Jenny Coetzee has high blood pressure, raised blood sugar levels, and is carrying more weight around her waist than is healthy. Her doctor has told her that this cluster of conditions is known as Metabolic Syndrome and that it increases her risk for developing heart disease, diabetes and other serious health problems.
An estimated 20 percent of South African adults have three or more of the five risk factors making up Metabolic Syndrome – unofficially known as ‘beer boep syndrome’, and also called Syndrome X. People with this disorder are overweight, with most of their weight around the middle of their bodies, and suffer from related conditions including high blood pressure, high levels of fat in the blood, high blood sugar levels, and low levels of HDL (‘good’) cholesterol.
There are no specific symptoms related to the syndrome, but warning signs are a waist measurement (indicating abdominal fat) of over 102cm for men and over 88cm for women, and a BMI (body mass index) over 25 (calculate yours at www.bmi-calculator.net).
The growing prevalence of Metabolic Syndrome worldwide is related to modern lifestyle and nutrition habits – our diets tend to be high in saturated fats and kilojoules, and we don’t do enough physical exercise. An inherited genetic tendency might play some part, and ageing is another contributing factor. Until recently the syndrome was almost solely found in adults over the age of 40, but as obesity rates rise even amongst children, it is increasingly being diagnosed in younger people too.
Clearly, lifestyle changes [http://www.beautysouthafrica.com/news/597-Positive-steps-to-maintain-a-healthy-heart] are the first line of defence, with losing weight a priority. Jenny needs to consult a clinical dietician who will help her work out a personalised eating plan tailored to her circumstances and lifestyle and appropriate for her specific medical conditions. She needs to increase her physical activity to 30 minutes of moderate exercise a day – a brisk walk is ideal, fitting easily into a daily schedule and costing nothing. Cycling or swimming are other good choices. Of course, anyone embarking on an exercise programme should check with their doctor first and ease into the activity gently. And it goes without saying that a smoker diagnosed with Metabolic Syndrome needs to quit smoking!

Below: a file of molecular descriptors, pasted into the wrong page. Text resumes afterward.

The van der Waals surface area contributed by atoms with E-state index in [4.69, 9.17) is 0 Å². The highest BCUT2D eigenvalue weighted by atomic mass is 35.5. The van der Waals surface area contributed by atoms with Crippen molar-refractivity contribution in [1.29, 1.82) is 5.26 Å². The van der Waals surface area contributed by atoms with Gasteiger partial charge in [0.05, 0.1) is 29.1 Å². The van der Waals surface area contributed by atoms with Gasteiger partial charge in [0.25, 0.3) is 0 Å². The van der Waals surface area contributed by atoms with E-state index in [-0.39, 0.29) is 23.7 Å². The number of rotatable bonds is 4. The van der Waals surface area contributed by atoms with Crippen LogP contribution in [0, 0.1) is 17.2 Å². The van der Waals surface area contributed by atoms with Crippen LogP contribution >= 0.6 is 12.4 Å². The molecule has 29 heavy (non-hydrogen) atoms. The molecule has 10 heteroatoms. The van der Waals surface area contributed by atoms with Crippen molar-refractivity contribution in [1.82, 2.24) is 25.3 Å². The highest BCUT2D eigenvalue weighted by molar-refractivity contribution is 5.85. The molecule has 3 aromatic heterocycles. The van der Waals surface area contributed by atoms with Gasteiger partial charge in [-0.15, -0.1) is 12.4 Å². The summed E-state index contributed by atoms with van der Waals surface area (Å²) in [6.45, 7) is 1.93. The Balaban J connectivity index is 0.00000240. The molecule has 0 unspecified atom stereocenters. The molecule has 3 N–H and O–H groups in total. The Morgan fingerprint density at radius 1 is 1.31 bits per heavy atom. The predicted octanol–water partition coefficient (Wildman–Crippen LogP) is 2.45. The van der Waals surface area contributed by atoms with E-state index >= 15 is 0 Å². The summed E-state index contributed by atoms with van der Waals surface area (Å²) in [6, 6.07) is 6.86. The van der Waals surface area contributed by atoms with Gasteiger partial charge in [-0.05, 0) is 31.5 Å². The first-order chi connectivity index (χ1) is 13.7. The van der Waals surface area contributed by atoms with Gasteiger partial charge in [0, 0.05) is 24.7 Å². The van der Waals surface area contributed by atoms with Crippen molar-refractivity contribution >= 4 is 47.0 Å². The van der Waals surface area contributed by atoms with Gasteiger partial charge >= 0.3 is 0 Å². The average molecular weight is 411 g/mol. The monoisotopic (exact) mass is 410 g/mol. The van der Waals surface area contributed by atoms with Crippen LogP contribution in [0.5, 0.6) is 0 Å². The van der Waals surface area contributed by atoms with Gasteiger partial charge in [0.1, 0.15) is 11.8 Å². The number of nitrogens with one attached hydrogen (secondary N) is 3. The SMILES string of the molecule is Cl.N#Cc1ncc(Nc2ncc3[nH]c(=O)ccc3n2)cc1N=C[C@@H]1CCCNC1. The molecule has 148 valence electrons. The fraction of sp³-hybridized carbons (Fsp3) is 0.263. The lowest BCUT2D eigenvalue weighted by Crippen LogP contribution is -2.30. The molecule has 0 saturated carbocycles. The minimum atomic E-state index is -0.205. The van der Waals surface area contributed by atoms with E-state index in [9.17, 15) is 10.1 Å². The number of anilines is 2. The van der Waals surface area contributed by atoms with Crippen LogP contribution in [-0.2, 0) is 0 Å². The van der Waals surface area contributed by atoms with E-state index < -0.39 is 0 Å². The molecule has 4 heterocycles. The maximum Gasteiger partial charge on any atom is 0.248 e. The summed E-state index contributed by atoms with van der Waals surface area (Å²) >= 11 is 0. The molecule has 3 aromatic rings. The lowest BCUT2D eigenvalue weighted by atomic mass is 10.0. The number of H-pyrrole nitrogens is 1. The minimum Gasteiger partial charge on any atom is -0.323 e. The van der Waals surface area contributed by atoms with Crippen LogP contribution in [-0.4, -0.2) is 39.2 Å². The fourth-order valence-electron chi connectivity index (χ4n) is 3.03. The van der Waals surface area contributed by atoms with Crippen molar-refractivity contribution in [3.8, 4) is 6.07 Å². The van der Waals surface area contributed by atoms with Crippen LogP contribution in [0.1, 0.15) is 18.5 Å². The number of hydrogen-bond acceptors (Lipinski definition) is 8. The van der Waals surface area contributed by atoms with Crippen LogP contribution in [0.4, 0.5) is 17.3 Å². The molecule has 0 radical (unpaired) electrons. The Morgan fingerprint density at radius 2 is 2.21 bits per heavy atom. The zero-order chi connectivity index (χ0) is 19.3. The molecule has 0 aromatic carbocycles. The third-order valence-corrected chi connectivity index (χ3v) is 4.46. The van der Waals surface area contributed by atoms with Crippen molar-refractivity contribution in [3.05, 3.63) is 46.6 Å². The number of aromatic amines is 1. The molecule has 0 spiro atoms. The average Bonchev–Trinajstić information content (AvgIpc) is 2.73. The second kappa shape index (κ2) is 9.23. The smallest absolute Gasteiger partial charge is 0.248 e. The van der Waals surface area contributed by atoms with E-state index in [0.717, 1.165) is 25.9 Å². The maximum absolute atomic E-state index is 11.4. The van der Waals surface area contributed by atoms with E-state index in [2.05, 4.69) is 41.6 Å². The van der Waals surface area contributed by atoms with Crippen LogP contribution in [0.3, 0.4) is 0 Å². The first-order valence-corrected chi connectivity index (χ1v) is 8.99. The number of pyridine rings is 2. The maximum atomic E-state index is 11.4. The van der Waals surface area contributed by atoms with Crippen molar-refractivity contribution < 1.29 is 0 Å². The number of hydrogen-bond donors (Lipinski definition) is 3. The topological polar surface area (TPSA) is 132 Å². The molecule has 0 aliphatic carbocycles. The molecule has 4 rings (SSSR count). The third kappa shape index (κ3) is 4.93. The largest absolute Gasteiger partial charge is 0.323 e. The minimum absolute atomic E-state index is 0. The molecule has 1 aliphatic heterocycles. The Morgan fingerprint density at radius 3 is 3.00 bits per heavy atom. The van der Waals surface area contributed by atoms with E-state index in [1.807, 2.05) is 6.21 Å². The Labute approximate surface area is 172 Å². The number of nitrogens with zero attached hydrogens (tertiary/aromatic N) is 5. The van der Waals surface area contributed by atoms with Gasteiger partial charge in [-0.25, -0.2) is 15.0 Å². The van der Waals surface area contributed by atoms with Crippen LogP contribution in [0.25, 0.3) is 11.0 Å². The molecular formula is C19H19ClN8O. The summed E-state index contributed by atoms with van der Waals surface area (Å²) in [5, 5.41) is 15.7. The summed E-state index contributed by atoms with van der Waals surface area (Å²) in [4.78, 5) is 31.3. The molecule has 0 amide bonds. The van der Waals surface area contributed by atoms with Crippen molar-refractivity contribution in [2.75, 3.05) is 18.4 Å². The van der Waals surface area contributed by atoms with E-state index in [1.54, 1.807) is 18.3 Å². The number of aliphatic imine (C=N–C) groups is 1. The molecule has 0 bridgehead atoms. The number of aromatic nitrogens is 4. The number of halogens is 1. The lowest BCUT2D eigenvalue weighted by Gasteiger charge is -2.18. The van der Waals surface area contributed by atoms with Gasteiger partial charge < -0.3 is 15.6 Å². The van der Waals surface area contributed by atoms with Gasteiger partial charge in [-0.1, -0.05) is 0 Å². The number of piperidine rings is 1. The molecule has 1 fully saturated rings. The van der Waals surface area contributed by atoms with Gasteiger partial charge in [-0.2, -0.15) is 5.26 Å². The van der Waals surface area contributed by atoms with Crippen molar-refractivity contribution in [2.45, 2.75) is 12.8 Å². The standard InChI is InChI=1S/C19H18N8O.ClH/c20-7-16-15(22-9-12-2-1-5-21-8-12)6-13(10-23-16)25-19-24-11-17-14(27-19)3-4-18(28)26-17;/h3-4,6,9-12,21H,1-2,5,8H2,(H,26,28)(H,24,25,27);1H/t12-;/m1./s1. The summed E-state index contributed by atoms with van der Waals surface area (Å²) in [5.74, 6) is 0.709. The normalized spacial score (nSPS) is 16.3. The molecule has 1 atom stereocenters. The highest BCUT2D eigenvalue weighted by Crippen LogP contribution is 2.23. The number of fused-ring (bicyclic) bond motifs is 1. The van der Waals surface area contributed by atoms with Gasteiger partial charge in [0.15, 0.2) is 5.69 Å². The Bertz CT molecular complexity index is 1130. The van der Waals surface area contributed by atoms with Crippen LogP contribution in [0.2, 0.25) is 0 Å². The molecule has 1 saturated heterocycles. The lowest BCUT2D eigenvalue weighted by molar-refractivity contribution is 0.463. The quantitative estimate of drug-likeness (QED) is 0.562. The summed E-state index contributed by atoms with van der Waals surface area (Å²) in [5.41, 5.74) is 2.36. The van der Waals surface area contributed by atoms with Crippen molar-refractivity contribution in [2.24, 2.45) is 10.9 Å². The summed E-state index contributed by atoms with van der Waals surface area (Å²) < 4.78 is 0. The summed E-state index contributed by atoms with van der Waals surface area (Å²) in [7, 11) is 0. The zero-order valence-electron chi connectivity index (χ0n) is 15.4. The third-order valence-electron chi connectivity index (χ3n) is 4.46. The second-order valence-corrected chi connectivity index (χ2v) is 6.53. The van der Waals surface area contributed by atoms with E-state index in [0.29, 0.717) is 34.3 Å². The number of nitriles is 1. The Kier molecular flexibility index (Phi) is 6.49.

Exercise and weight loss should lower cholesterol and blood pressure, and a balanced eating plan will help manage blood sugar levels. Prescribed medication may also be necessary to control some of these problems.
Metabolic Syndrome is a lifelong condition, but it need not significantly affect the enjoyment of day-to-day life. Healthy lifestyle choices will help reverse or reduce risk factors and prevent or delay any complications of the disorder. Jenny is making realistic short- and long-term goals for herself regarding weight loss and exercise, and scheduling regular appointments with her doctor to keep track of blood pressure, blood sugar and cholesterol levels. She wishes she had taken responsibility for her own health sooner, but is determined it’s not too late to make the changes which will dramatically improve the quality of her life.